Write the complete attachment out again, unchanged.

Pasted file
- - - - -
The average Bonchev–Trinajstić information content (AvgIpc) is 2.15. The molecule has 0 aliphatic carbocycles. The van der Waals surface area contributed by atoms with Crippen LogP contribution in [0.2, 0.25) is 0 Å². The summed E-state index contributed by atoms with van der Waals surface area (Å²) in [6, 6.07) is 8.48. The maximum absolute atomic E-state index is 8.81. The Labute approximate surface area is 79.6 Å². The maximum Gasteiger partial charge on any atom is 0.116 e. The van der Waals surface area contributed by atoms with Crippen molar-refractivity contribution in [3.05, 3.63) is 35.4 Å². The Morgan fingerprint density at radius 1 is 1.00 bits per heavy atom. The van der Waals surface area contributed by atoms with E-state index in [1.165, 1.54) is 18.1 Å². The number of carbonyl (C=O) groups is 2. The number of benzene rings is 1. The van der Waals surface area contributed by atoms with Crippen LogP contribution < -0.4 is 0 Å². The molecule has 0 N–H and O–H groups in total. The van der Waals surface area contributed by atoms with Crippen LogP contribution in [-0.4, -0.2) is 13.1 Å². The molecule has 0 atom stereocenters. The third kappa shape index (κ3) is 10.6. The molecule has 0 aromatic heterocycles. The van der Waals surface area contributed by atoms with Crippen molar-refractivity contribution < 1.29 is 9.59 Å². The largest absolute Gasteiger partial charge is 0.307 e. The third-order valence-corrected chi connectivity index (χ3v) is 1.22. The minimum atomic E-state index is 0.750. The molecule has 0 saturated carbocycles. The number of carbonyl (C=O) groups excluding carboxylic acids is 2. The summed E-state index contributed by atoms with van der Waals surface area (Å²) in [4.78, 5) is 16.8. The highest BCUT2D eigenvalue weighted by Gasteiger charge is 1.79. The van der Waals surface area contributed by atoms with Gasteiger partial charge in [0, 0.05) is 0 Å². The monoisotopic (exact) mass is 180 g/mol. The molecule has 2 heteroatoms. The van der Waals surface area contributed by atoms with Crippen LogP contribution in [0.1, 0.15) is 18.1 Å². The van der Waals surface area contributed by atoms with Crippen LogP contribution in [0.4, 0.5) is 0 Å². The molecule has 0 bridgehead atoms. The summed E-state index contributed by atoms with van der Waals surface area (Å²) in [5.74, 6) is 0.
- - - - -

The average Bonchev–Trinajstić information content (AvgIpc) is 2.15. The molecule has 0 aliphatic carbocycles. The van der Waals surface area contributed by atoms with Crippen LogP contribution in [0.2, 0.25) is 0 Å². The summed E-state index contributed by atoms with van der Waals surface area (Å²) in [6, 6.07) is 8.48. The maximum absolute atomic E-state index is 8.81. The Labute approximate surface area is 79.6 Å². The maximum Gasteiger partial charge on any atom is 0.116 e. The van der Waals surface area contributed by atoms with Crippen molar-refractivity contribution in [3.05, 3.63) is 35.4 Å². The Morgan fingerprint density at radius 1 is 1.00 bits per heavy atom. The van der Waals surface area contributed by atoms with E-state index in [1.165, 1.54) is 18.1 Å². The number of carbonyl (C=O) groups is 2. The number of benzene rings is 1. The van der Waals surface area contributed by atoms with Crippen LogP contribution < -0.4 is 0 Å². The molecule has 0 N–H and O–H groups in total. The van der Waals surface area contributed by atoms with Crippen LogP contribution in [-0.4, -0.2) is 13.1 Å². The molecule has 0 atom stereocenters. The third kappa shape index (κ3) is 10.6. The molecule has 0 aromatic heterocycles. The van der Waals surface area contributed by atoms with Crippen molar-refractivity contribution < 1.29 is 9.59 Å². The largest absolute Gasteiger partial charge is 0.307 e. The third-order valence-corrected chi connectivity index (χ3v) is 1.22. The minimum atomic E-state index is 0.750. The molecule has 0 saturated carbocycles. The number of carbonyl (C=O) groups excluding carboxylic acids is 2. The summed E-state index contributed by atoms with van der Waals surface area (Å²) in [4.78, 5) is 16.8. The highest BCUT2D eigenvalue weighted by Gasteiger charge is 1.79. The van der Waals surface area contributed by atoms with Gasteiger partial charge in [0, 0.05) is 0 Å². The monoisotopic (exact) mass is 180 g/mol. The molecule has 2 heteroatoms. The van der Waals surface area contributed by atoms with Crippen LogP contribution in [0.1, 0.15) is 18.1 Å². The van der Waals surface area contributed by atoms with Crippen LogP contribution in [0.4, 0.5) is 0 Å². The molecule has 0 bridgehead atoms. The summed E-state index contributed by atoms with van der Waals surface area (Å²) in [5.74, 6) is 0.